The purpose of this study was to examine the relationship between noninvasive measurements of ventricular-vascular coupling (VVC) with exercise tolerance, and compared the value of VVC versus other traditional determinants of exercise capacity in this population. 43 patients with ischemic CMP (age 59 ± 9 years, mean EF 24 ± 8%) underwent cardiopulmonary exercise testing, echocardiography and cardiac magnetic resonance (CMR). VVC was defined non-invasively by the ratio of ventricular systolic elastance (Ees) to the arterial elastance (Ea), where Ees = end-systolic pressure/end-systolic volume index and Ea = end-systolic pressure/stroke volume index. VVC significantly correlated with baseline heart rate (HR), peak exercise systolic blood pressure, maximum oxygen consumption (MVO2) and peak O2 pulse (MVO2/HR). A higher VVC was associated with higher LVEF and RVEF but showed inverse relation to mitral E wave velocity. Univariate predictors of MVO2 are baseline HR, chronotropic reserve, VVC and aortic distensibility; whilst mitral E wave velocity, LVEF, VVC, Ees significantly correlated with peak O2 pulse. By stepwise multivariate analysis, VVC remained the only independent predictor of peak O2 pulse. Ventricular-vascular coupling at rest may be a clinically important parameter in predicting exercise capacity in patients with advanced heart failure, and may become an additional target for therapeutic interventions.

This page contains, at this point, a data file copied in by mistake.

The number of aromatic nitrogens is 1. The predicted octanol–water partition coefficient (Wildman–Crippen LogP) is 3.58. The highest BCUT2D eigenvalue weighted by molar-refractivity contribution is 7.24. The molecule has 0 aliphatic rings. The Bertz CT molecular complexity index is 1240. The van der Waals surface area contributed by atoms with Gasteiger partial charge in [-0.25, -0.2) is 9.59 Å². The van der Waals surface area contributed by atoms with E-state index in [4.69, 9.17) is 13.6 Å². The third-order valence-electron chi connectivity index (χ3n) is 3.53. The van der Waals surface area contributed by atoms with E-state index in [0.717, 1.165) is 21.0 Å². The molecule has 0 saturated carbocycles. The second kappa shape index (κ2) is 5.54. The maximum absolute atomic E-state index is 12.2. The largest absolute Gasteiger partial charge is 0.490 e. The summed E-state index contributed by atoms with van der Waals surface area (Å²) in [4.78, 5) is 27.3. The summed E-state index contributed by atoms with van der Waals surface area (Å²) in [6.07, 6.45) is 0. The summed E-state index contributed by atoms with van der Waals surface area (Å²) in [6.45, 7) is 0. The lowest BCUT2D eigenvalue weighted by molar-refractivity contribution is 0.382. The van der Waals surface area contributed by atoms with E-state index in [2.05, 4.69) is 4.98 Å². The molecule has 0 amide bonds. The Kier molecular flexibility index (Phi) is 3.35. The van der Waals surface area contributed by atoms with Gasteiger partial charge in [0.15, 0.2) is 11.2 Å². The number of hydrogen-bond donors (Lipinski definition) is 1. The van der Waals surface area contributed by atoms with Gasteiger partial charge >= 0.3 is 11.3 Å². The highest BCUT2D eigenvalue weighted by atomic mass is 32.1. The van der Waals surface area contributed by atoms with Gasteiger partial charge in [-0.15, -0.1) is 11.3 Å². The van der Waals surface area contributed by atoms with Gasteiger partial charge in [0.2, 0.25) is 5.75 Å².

- Ischemic cardiomyopathy
- Magnetic resonance imaging
- Metabolic exercise stress test
- Ventricular-vascular coupling
ASJC Scopus subject areas
- Radiology Nuclear Medicine and imaging
- Cardiology and Cardiovascular Medicine